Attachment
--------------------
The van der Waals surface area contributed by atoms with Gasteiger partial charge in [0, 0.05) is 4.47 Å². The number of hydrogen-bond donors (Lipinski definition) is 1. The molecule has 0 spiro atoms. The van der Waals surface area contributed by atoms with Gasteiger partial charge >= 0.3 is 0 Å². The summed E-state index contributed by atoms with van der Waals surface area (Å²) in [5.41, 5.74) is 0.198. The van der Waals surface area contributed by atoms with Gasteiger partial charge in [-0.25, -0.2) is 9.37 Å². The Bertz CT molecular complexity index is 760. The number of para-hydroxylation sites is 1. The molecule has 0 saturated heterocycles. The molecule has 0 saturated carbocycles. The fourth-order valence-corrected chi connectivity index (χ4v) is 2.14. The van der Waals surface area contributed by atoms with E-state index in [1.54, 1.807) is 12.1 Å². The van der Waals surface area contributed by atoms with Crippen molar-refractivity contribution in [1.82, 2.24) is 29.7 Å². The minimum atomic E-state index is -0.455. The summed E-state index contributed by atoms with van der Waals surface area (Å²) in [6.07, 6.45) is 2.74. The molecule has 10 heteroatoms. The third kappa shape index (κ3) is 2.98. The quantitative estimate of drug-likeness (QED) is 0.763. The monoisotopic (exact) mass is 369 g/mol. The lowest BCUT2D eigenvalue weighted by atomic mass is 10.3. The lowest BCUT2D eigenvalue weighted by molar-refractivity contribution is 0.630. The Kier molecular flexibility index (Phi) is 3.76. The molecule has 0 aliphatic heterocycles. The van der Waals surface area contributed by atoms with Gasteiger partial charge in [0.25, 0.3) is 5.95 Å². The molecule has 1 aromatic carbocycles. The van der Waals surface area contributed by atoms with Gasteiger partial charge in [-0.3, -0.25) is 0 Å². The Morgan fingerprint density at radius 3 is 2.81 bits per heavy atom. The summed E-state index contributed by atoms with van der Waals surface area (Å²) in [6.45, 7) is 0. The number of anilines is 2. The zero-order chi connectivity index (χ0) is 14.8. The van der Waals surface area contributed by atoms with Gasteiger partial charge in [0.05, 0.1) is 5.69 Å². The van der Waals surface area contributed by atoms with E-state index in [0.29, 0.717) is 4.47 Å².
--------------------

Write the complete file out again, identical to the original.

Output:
The van der Waals surface area contributed by atoms with Gasteiger partial charge in [0, 0.05) is 4.47 Å². The number of hydrogen-bond donors (Lipinski definition) is 1. The molecule has 0 spiro atoms. The van der Waals surface area contributed by atoms with Gasteiger partial charge >= 0.3 is 0 Å². The summed E-state index contributed by atoms with van der Waals surface area (Å²) in [5.41, 5.74) is 0.198. The van der Waals surface area contributed by atoms with Gasteiger partial charge in [-0.25, -0.2) is 9.37 Å². The Bertz CT molecular complexity index is 760. The number of para-hydroxylation sites is 1. The molecule has 0 saturated heterocycles. The molecule has 0 saturated carbocycles. The fourth-order valence-corrected chi connectivity index (χ4v) is 2.14. The van der Waals surface area contributed by atoms with E-state index in [1.54, 1.807) is 12.1 Å². The van der Waals surface area contributed by atoms with Crippen molar-refractivity contribution in [1.82, 2.24) is 29.7 Å². The minimum atomic E-state index is -0.455. The summed E-state index contributed by atoms with van der Waals surface area (Å²) in [6.07, 6.45) is 2.74. The molecule has 10 heteroatoms. The third kappa shape index (κ3) is 2.98. The quantitative estimate of drug-likeness (QED) is 0.763. The monoisotopic (exact) mass is 369 g/mol. The lowest BCUT2D eigenvalue weighted by atomic mass is 10.3. The lowest BCUT2D eigenvalue weighted by molar-refractivity contribution is 0.630. The Kier molecular flexibility index (Phi) is 3.76. The molecule has 0 aliphatic heterocycles. The van der Waals surface area contributed by atoms with Gasteiger partial charge in [0.25, 0.3) is 5.95 Å². The molecule has 1 aromatic carbocycles. The van der Waals surface area contributed by atoms with Gasteiger partial charge in [-0.3, -0.25) is 0 Å². The Morgan fingerprint density at radius 3 is 2.81 bits per heavy atom. The summed E-state index contributed by atoms with van der Waals surface area (Å²) in [6.45, 7) is 0. The number of anilines is 2. The zero-order chi connectivity index (χ0) is 14.8. The van der Waals surface area contributed by atoms with Gasteiger partial charge in [0.05, 0.1) is 5.69 Å². The van der Waals surface area contributed by atoms with E-state index in [0.29, 0.717) is 4.47 Å².